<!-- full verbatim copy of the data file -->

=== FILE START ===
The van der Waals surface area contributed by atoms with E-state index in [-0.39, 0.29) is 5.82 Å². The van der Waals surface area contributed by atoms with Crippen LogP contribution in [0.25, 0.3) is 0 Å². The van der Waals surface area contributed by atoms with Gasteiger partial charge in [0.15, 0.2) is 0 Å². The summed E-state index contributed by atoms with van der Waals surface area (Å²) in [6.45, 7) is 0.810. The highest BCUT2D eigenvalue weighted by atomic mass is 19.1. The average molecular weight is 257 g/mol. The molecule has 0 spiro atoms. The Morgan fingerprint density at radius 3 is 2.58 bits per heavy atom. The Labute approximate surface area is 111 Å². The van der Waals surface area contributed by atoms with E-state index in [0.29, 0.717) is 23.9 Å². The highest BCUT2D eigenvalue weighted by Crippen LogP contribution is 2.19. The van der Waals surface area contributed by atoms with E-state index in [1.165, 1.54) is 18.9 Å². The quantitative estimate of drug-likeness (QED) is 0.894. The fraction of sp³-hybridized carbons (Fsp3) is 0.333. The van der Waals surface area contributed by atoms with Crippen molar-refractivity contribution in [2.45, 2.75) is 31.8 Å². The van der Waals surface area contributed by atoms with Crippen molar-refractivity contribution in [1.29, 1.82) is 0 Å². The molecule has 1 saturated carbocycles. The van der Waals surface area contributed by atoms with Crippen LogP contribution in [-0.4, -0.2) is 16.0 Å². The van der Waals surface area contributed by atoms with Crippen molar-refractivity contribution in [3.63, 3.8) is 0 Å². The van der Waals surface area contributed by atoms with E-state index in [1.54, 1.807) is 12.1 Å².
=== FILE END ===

The van der Waals surface area contributed by atoms with E-state index in [-0.39, 0.29) is 5.82 Å². The van der Waals surface area contributed by atoms with Crippen LogP contribution in [0.25, 0.3) is 0 Å². The van der Waals surface area contributed by atoms with Gasteiger partial charge in [0.15, 0.2) is 0 Å². The summed E-state index contributed by atoms with van der Waals surface area (Å²) in [6.45, 7) is 0.810. The highest BCUT2D eigenvalue weighted by atomic mass is 19.1. The average molecular weight is 257 g/mol. The molecule has 0 spiro atoms. The Morgan fingerprint density at radius 3 is 2.58 bits per heavy atom. The Labute approximate surface area is 111 Å². The van der Waals surface area contributed by atoms with E-state index in [0.29, 0.717) is 23.9 Å². The highest BCUT2D eigenvalue weighted by Crippen LogP contribution is 2.19. The van der Waals surface area contributed by atoms with E-state index in [1.165, 1.54) is 18.9 Å². The quantitative estimate of drug-likeness (QED) is 0.894. The fraction of sp³-hybridized carbons (Fsp3) is 0.333. The van der Waals surface area contributed by atoms with Crippen molar-refractivity contribution in [2.45, 2.75) is 31.8 Å². The van der Waals surface area contributed by atoms with Crippen molar-refractivity contribution in [1.29, 1.82) is 0 Å². The molecule has 1 saturated carbocycles. The van der Waals surface area contributed by atoms with Crippen LogP contribution in [-0.4, -0.2) is 16.0 Å². The van der Waals surface area contributed by atoms with Crippen molar-refractivity contribution in [3.63, 3.8) is 0 Å². The van der Waals surface area contributed by atoms with E-state index in [1.54, 1.807) is 12.1 Å².